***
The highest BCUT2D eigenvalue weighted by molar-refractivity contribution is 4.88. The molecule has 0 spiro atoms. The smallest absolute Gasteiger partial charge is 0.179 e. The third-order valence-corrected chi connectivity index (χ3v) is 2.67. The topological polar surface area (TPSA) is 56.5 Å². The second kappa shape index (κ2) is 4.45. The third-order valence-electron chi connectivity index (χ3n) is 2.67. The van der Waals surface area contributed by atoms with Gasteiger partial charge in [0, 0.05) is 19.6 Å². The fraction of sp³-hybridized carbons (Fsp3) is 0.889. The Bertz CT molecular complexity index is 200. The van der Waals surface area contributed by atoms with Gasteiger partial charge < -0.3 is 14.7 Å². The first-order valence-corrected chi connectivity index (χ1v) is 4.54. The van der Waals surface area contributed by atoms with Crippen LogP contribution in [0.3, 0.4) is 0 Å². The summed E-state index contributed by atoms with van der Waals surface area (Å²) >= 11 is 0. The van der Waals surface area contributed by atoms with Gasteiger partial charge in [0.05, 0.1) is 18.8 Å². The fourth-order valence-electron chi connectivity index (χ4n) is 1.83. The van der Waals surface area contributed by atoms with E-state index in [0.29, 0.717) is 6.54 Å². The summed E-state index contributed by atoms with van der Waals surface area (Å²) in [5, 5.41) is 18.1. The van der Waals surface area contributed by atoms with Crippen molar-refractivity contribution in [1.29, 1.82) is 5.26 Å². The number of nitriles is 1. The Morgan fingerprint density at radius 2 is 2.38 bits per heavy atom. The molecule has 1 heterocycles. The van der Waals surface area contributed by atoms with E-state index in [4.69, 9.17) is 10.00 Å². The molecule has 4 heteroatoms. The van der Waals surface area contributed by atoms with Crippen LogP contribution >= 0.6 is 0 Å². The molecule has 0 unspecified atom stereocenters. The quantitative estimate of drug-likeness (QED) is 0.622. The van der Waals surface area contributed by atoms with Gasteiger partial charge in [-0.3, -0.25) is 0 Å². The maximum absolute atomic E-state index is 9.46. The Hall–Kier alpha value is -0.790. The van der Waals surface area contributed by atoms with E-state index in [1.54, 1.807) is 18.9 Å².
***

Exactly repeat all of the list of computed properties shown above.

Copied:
The highest BCUT2D eigenvalue weighted by molar-refractivity contribution is 4.88. The molecule has 0 spiro atoms. The smallest absolute Gasteiger partial charge is 0.179 e. The third-order valence-corrected chi connectivity index (χ3v) is 2.67. The topological polar surface area (TPSA) is 56.5 Å². The second kappa shape index (κ2) is 4.45. The third-order valence-electron chi connectivity index (χ3n) is 2.67. The van der Waals surface area contributed by atoms with Gasteiger partial charge in [0, 0.05) is 19.6 Å². The fraction of sp³-hybridized carbons (Fsp3) is 0.889. The Bertz CT molecular complexity index is 200. The van der Waals surface area contributed by atoms with Gasteiger partial charge < -0.3 is 14.7 Å². The first-order valence-corrected chi connectivity index (χ1v) is 4.54. The van der Waals surface area contributed by atoms with Crippen LogP contribution in [0.3, 0.4) is 0 Å². The summed E-state index contributed by atoms with van der Waals surface area (Å²) >= 11 is 0. The van der Waals surface area contributed by atoms with Gasteiger partial charge in [0.05, 0.1) is 18.8 Å². The fourth-order valence-electron chi connectivity index (χ4n) is 1.83. The van der Waals surface area contributed by atoms with E-state index in [0.29, 0.717) is 6.54 Å². The summed E-state index contributed by atoms with van der Waals surface area (Å²) in [5, 5.41) is 18.1. The van der Waals surface area contributed by atoms with Crippen molar-refractivity contribution in [1.29, 1.82) is 5.26 Å². The number of nitriles is 1. The Morgan fingerprint density at radius 2 is 2.38 bits per heavy atom. The molecule has 1 heterocycles. The van der Waals surface area contributed by atoms with E-state index in [4.69, 9.17) is 10.00 Å². The molecule has 4 heteroatoms. The van der Waals surface area contributed by atoms with Crippen LogP contribution >= 0.6 is 0 Å². The molecule has 0 unspecified atom stereocenters. The quantitative estimate of drug-likeness (QED) is 0.622. The van der Waals surface area contributed by atoms with Gasteiger partial charge in [-0.3, -0.25) is 0 Å². The maximum absolute atomic E-state index is 9.46. The Hall–Kier alpha value is -0.790. The van der Waals surface area contributed by atoms with E-state index in [1.54, 1.807) is 18.9 Å².